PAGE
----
Initially, our estimates of rebates on branded specialty drugs were considerably higher than those reported by CBO; we therefore divided all estimated rebates for specialty drugs in half. After this adjustment, our rebate estimates track relatively well with overall, class- level, and drug type-level rebate estimates from various sources (Appendix Table 2). While there is certainly error in our individual drug-level rebate estimates, we believe that these estimates represent a reasonable approximation of actual rebates, and we are not aware of a better comprehensive data source on actual rebates available to researchers.
We find that basing beneficiary cost-sharing (and beneficiary progression through the benefit phases) on net, rather than list, price would reduce annual out-of-pocket spending among non-LIS beneficiaries (with non-zero spending) by $91, on average (from $716 to $625). However, this average reduction masks considerable variation across beneficiaries depending on the level and type of medications used. Almost half of non-LIS beneficiaries would see a reduction in out-of-pocket spending with cost-sharing based on net price (Figure 2).[v] Twenty percent of beneficiaries would see annual out-of-pocket savings of more than $100, more than five percent would see annual savings of more than $500, and nearly one percent would see annual savings of more than $1,000 (Figure 2).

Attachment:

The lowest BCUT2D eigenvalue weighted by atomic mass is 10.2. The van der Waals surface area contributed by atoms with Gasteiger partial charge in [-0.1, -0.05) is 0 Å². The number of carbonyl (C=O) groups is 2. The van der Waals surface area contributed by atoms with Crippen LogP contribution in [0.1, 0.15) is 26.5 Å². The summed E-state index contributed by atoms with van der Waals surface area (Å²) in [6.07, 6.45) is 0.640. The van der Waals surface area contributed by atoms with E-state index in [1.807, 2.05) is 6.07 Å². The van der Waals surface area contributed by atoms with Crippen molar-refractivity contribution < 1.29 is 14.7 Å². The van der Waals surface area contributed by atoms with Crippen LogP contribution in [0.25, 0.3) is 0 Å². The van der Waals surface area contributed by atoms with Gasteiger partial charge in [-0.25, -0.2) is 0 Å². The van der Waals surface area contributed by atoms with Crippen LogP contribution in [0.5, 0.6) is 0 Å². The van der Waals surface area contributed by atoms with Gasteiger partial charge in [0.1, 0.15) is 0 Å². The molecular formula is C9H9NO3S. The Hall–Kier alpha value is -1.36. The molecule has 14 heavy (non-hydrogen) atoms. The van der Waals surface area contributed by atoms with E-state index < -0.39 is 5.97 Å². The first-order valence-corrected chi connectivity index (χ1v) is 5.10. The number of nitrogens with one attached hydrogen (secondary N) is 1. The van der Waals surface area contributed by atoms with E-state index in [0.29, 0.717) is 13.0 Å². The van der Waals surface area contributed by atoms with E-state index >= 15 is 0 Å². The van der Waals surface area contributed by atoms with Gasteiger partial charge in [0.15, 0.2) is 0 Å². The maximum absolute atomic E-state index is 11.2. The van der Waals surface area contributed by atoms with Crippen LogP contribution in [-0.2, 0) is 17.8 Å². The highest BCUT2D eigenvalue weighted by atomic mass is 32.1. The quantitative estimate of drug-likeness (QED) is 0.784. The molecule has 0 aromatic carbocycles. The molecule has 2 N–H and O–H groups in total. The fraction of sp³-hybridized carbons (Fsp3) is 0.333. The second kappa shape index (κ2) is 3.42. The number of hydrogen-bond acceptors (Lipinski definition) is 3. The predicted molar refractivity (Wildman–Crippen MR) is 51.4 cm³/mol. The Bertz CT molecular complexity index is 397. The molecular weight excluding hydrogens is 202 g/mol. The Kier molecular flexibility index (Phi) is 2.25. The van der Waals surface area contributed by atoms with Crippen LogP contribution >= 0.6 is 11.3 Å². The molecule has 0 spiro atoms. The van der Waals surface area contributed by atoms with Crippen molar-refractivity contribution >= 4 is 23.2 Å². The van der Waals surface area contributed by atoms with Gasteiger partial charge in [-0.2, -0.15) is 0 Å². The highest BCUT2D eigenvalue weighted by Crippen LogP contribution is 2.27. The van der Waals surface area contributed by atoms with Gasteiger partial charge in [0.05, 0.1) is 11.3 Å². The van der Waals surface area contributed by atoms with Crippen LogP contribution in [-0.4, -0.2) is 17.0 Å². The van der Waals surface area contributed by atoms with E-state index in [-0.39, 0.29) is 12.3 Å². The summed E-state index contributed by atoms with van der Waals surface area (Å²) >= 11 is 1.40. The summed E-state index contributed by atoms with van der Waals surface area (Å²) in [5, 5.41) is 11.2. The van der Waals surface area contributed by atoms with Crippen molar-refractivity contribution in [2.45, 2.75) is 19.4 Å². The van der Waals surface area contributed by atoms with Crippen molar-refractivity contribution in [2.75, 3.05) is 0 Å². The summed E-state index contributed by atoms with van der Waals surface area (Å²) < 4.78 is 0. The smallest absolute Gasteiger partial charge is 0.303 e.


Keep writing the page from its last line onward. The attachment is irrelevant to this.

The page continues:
Figure 2: Beneficiary Out-of-Pocket Savings from a Net Price Policy
Among users of the ten drugs with the highest average out-of-pocket spending per user in 2016, basing out-of-pocket spending on net, rather than list, prices generates widely varying savings (Figure 3). For example, among users of Harvoni (a drug to treat Hepatitis C), average out-of-pocket spending (on all drugs) falls by $1,303 (from $6,956 to $5,653). In contrast, average changes in out-of-pocket spending among users of Ibrance – a drug used to treat breast cancer – are minimal, falling by only $24 (from $6,014 to $5,990). This distribution reflects the variation in rebates across different drugs and therapeutic classes. That is, while all the patients included in Figure 3 take drugs with high average cost-sharing, basing cost-sharing on net, rather than list, price would make a sizeable difference for patients who take high- cost drugs with high rebates, but little difference for patients who take high-cost drugs with low or no rebates. In particular, we observe lower reductions in average out-of-pocket spending among users of the five protected class drugs included in Figure 3 (i.e., Revlimid, Imbruvica, Ibrance, Zytiga, and Xtandi), though we reiterate that these estimates include users’ out-of-pocket spending across all the drugs they take.
Figure 3: Mean Total Annual Out-of-Pocket Spending with a List vs. Net Price Policy, Among Patients Taking Drugs with High Out-of-Pocket Spending